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In 2006, the Video Electronics Standards Association (VESA) designed a new display interface to compete with HDMI: the DisplayPort. Since then DisplayPort has become more and more popular in the computer world. Let’s take a look at the evolution of DisplayPort over the years.
DisplayPort is the first display interface which applies packetized data transmission, like Ethernet, USB and PCIe. Unlike legacy standards that transmit a clock signal over each output, the DisplayPort protocol is based on small data packets known as micro packets, which can embed the clock signal within the data stream. This allows higher resolution using fewer pins in addition to make DisplayPort extensible, meaning that additional features can be added over time without significant changes to the physical interface.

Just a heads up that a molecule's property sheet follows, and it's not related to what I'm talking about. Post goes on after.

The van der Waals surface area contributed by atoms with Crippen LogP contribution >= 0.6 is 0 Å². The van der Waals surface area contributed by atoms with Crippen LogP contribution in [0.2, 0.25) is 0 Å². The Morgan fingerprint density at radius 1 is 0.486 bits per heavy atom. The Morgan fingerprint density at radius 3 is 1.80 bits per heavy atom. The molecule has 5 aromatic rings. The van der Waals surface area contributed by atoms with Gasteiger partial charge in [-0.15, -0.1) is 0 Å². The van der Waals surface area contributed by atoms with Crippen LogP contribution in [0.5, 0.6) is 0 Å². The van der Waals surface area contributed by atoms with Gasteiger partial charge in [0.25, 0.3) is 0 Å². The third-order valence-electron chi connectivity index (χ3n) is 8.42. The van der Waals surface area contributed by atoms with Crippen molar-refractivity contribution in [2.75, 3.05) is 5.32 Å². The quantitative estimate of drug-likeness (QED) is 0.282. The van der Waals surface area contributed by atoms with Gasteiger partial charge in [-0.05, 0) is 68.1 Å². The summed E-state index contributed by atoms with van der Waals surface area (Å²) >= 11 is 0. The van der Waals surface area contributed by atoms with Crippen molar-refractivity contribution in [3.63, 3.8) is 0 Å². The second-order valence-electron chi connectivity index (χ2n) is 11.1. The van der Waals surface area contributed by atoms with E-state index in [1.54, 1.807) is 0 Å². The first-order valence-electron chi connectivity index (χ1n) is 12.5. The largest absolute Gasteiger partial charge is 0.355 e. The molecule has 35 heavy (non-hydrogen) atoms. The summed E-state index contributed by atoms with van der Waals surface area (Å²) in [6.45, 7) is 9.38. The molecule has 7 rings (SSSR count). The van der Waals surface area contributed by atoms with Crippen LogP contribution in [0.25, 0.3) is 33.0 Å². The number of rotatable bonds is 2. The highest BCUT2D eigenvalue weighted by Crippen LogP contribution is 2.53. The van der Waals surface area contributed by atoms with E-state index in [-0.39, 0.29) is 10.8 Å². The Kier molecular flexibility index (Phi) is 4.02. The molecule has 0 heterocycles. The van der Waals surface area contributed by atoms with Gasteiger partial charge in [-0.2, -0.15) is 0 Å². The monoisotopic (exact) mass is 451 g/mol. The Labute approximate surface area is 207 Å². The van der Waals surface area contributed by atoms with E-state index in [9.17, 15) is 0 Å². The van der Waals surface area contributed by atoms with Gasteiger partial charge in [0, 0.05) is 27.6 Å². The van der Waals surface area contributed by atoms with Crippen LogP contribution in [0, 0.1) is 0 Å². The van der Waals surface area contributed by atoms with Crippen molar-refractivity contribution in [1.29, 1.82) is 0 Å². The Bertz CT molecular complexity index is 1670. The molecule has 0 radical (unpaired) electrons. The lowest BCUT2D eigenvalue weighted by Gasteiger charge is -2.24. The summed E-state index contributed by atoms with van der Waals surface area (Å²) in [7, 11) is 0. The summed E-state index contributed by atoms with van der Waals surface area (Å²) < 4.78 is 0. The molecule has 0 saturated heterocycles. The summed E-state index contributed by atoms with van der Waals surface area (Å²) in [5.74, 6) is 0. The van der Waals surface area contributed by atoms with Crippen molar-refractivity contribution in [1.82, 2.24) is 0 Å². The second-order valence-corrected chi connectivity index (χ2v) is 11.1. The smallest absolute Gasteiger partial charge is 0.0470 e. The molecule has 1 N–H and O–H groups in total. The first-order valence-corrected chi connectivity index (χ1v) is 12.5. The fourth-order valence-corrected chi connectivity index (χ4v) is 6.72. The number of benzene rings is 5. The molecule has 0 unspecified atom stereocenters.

Since 2006, the DisplayPort specification has been evolving with the following generations:
In 2018, VESA announced that work has begun on the next generation DisplayPort and they’re looking to double the available bandwidth versus the current HBR3 signaling standard. The goal is to publish the standards update by 2019.
With the availability of the Cadence Verification IP for DisplayPort up to v1.4a, adopters can start working with these specifications immediately, ensuring compliance with the standard and achieving the fastest path to IP and SoC verification closure. The DisplayPort VIP provides a full-stack solution for Sink and Source devices with a comprehensive coverage model, protocol checkers and an extensive test suite. More details are available in DisplayPort Verification IP product page.